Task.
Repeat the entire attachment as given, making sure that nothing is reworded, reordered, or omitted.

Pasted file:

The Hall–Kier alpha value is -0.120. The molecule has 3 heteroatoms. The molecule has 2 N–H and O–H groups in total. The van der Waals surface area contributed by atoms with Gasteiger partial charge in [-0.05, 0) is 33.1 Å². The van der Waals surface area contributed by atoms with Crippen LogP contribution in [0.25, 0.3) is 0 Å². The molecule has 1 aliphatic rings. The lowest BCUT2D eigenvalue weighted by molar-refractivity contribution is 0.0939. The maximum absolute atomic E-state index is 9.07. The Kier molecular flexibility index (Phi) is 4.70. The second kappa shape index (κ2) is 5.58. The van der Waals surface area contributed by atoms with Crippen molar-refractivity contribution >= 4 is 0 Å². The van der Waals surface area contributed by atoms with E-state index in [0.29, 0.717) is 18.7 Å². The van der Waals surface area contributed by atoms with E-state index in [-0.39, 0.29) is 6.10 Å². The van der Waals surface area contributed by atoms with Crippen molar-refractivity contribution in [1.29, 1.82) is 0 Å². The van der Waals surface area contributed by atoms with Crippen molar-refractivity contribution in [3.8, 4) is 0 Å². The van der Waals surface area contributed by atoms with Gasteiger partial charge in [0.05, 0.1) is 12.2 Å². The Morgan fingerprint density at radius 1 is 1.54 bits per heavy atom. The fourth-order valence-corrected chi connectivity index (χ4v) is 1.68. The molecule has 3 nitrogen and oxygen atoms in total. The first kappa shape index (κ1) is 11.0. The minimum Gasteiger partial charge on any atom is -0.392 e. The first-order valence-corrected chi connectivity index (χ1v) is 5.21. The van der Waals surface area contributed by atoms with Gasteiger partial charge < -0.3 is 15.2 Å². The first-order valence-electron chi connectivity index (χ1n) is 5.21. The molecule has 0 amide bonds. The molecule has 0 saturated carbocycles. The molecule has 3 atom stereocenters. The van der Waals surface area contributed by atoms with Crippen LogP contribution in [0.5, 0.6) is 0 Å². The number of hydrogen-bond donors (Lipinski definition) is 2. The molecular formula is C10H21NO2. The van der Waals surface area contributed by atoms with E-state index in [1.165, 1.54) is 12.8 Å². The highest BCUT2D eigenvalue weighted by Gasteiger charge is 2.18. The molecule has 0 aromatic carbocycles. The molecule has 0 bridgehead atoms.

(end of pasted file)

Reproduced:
The Hall–Kier alpha value is -0.120. The molecule has 3 heteroatoms. The molecule has 2 N–H and O–H groups in total. The van der Waals surface area contributed by atoms with Gasteiger partial charge in [-0.05, 0) is 33.1 Å². The van der Waals surface area contributed by atoms with Crippen LogP contribution in [0.25, 0.3) is 0 Å². The molecule has 1 aliphatic rings. The lowest BCUT2D eigenvalue weighted by molar-refractivity contribution is 0.0939. The maximum absolute atomic E-state index is 9.07. The Kier molecular flexibility index (Phi) is 4.70. The second kappa shape index (κ2) is 5.58. The van der Waals surface area contributed by atoms with Crippen molar-refractivity contribution >= 4 is 0 Å². The van der Waals surface area contributed by atoms with E-state index in [0.29, 0.717) is 18.7 Å². The van der Waals surface area contributed by atoms with E-state index in [-0.39, 0.29) is 6.10 Å². The van der Waals surface area contributed by atoms with Crippen molar-refractivity contribution in [1.29, 1.82) is 0 Å². The van der Waals surface area contributed by atoms with Crippen molar-refractivity contribution in [3.8, 4) is 0 Å². The van der Waals surface area contributed by atoms with Gasteiger partial charge in [0.05, 0.1) is 12.2 Å². The Morgan fingerprint density at radius 1 is 1.54 bits per heavy atom. The fourth-order valence-corrected chi connectivity index (χ4v) is 1.68. The molecule has 3 nitrogen and oxygen atoms in total. The first kappa shape index (κ1) is 11.0. The minimum Gasteiger partial charge on any atom is -0.392 e. The first-order valence-corrected chi connectivity index (χ1v) is 5.21. The van der Waals surface area contributed by atoms with Gasteiger partial charge < -0.3 is 15.2 Å². The first-order valence-electron chi connectivity index (χ1n) is 5.21. The molecule has 0 amide bonds. The molecule has 0 saturated carbocycles. The molecule has 3 atom stereocenters. The van der Waals surface area contributed by atoms with Crippen LogP contribution in [0.5, 0.6) is 0 Å². The number of hydrogen-bond donors (Lipinski definition) is 2. The molecular formula is C10H21NO2. The van der Waals surface area contributed by atoms with E-state index in [1.165, 1.54) is 12.8 Å². The highest BCUT2D eigenvalue weighted by Gasteiger charge is 2.18. The molecule has 0 aromatic carbocycles. The molecule has 0 bridgehead atoms.